Resolve a textbook issue for Spanish 202 and make sure I have the draft syllabus available to me on the office computer as well as the home one. Write the first lecture for Spanish 462. Work on LASA this evening. Research got killed today and it is a problem since I am on deadline. Also, I did not get to work out, and I need to get my nails done. And all my brilliant work on Spanish 462 is going to go to naught for unbloggable reasons. The meaning of it all: “a los estudiantes dales tu talento, pero no tu brillantez” (as someone told me once long ago).
Work on LASA even though the syllabi need more work. Finish the syllabus for Spanish 202. The websites, all of them, for Spanish 202 need real work and the 316 iLRN website has to be set up still. I will remember these things and work on them as I work on the paper syllabi. I will keep working on LASA in the evening. (This really needs to be done.)
I will finish the syllabus for Spanish 316 and finish the LASA thing, I really hope (if I have not done so already). I will make sure all of the other syllabi and websites are finished. I will chase down an arborist and my door-maker.
I will teach, and work out between classes. I will finish anything from above that is not finished so far.
There is someone in L.A. I must call. I must finish work on my vita and two bureaucratic documents, and on student papers I have not finished commenting upon. These things need to be done SOON.
Write the second lecture for Spanish 462.
Mais c’est si clair. I feel guilty and nervous about doing work because I know I will be interrupted as soon as I really start.
It all had to do with the self serving agenda of others. “Your work is just play, and you will see that relatively soon. Your real role is to serve me, and I am also the only one who can and will support you when your work becomes serious and you are sidelined from it. Serving me, not becoming expert at something that challenges me, is your first and only real duty — and everyone else already knows it is all you are capable of.”
This is why I feel people have a right to disrupt work. It is also why I do not like to start work — if I start, I will continue, and if I continue, I will experience a very great violation to get me to stop. To avoid repeating this experience of violation, it is best not to start.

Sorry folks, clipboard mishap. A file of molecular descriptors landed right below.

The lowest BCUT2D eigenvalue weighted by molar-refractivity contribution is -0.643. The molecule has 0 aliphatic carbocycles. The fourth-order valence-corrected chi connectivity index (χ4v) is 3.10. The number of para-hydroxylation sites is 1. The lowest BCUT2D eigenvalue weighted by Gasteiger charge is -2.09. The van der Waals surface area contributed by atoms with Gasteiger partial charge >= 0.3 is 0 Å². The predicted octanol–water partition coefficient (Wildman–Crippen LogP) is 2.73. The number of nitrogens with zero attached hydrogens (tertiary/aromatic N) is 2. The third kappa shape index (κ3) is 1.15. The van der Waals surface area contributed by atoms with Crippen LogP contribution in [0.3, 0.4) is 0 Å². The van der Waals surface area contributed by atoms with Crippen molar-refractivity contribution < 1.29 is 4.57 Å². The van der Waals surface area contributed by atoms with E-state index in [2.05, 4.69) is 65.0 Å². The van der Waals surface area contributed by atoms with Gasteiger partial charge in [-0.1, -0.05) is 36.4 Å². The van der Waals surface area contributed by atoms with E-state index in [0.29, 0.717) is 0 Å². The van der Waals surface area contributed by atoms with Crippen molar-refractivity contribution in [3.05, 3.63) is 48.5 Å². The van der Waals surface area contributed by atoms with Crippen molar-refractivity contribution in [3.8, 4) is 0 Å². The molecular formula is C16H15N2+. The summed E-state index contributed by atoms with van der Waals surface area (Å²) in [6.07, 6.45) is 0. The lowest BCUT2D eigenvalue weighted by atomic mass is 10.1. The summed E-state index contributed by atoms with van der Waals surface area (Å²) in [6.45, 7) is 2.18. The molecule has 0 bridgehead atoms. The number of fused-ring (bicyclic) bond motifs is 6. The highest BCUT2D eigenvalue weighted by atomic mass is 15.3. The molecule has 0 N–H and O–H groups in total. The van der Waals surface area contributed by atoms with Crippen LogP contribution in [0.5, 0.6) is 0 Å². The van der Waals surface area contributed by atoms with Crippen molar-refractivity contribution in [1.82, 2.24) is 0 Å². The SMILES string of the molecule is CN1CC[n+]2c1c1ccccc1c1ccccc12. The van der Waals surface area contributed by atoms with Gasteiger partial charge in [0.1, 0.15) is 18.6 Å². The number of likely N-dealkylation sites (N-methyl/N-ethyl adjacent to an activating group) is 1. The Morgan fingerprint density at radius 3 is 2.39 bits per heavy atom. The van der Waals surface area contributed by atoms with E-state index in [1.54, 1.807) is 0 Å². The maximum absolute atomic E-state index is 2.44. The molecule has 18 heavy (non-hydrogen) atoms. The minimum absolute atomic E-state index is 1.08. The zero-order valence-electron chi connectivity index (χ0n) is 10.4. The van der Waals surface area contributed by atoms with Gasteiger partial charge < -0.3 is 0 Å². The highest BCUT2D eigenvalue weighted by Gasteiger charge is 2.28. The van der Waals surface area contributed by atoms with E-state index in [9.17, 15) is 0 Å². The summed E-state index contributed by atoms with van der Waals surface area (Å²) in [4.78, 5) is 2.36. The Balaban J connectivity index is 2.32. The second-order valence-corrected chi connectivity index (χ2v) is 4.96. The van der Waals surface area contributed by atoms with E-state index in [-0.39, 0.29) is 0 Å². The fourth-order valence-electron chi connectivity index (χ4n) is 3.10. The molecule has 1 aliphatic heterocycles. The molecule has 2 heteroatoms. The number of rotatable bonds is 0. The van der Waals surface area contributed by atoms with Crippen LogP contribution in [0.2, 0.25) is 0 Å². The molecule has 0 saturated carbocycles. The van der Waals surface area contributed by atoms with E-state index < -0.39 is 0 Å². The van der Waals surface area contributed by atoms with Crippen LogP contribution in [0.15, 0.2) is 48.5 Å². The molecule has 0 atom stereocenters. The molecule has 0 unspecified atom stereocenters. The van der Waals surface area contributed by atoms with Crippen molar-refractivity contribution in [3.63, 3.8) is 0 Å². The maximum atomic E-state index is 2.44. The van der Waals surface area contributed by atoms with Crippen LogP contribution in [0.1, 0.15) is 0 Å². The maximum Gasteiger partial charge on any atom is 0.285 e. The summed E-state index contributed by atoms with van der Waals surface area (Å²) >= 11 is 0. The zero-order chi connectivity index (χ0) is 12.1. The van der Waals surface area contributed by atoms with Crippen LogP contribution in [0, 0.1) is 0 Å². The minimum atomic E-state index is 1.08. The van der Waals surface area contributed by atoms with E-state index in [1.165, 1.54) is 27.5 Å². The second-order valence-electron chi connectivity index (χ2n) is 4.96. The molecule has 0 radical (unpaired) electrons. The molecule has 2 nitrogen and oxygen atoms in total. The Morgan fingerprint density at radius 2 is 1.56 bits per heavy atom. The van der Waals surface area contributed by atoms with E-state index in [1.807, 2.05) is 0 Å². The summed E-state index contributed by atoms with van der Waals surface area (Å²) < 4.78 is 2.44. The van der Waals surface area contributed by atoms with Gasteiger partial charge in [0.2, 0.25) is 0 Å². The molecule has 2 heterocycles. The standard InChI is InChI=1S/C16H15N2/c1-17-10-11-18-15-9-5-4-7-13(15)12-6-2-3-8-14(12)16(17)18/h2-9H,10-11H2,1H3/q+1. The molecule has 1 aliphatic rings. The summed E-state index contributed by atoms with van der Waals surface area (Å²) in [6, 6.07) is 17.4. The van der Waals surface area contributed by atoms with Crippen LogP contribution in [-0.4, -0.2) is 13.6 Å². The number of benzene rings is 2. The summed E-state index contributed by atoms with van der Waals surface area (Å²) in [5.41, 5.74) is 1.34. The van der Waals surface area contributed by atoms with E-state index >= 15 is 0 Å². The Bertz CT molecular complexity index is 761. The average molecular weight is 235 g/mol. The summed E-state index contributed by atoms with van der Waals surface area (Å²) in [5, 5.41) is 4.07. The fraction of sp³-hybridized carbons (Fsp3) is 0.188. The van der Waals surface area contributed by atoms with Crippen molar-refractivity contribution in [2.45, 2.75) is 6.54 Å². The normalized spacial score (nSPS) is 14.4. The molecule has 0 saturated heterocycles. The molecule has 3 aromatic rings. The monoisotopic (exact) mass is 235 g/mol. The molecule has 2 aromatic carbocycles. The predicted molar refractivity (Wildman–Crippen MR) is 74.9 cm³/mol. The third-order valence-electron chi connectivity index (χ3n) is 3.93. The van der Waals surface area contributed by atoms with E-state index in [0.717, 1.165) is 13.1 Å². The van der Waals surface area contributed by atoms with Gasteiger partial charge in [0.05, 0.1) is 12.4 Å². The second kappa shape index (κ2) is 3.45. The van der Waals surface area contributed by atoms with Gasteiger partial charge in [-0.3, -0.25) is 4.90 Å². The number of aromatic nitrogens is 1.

For me, writing always begins with self-forgiveness. I don’t sit down and rush headlong into the blank page. I make coffee. I put on a song I like. I drink the coffee, listen to the song. I don’t write. Beginning with forgiveness revolutionizes the writing process, returns it being to a journey of creativity rather than an exercise in self-flagellation. I forgive myself for not sitting down to write sooner, for taking yesterday off, for living my life. That shame? I release it. My body unclenches; a new lightness takes over once that burden has floated off. There is room, now, for story, idea, life.
I put my hands on the keyboard and begin.
Voir le texte entier.
Staff members told attendees to keep the visits discreet, she says, for fear that their interest in nonacademic careers could hurt their relationship with their faculty advisers.
That is from this article, which I feel needs deconstruction.
It is very fraught. Should degree programs be changed since not all students become professors? Is it really that dangerous to say you have other career plans? If you say it and professors look at you askance, should you quake in fear, or can you (wo)man up?
I am going away for a month, ciao-ciao. When I get home, I will work in the office. I tend to avoid this but in fact there are many things at which I am more efficient there. I also tend to think the office and building are alienating places, and I have been right about this at times — but I will remove this gris-gris by inhabiting them.
I must compose my to-do list: the Service Learning project, the Vallejo panel, the Curriculum and Instruction article, the Houston paper and its submission somewhere, and the Vallejo paper … not to mention the prison presentation. I also have the prize submission, the archival research, and the bureaucratic document on my own behalf.
For Vallejo, we have two new-to-me critical texts: one involving the October Revolution, El Tungsteno and Badiou, and a piece by Stephen Hart that talks about Vallejo the homo sacer (Angamben).
Homo sacer or “sovereign power and bare life” = sacred pariah, criminal, exile, wounded, flawed; I must discover what these things really mean. Hart’s piece is about self-respresentation and identity in Vallejo — because Vallejo did produce himself and also get produced in certain ways.
My ideas on the matter at hand have to do with Borges, “La nadería de la personalidad,” and similar writings from the period.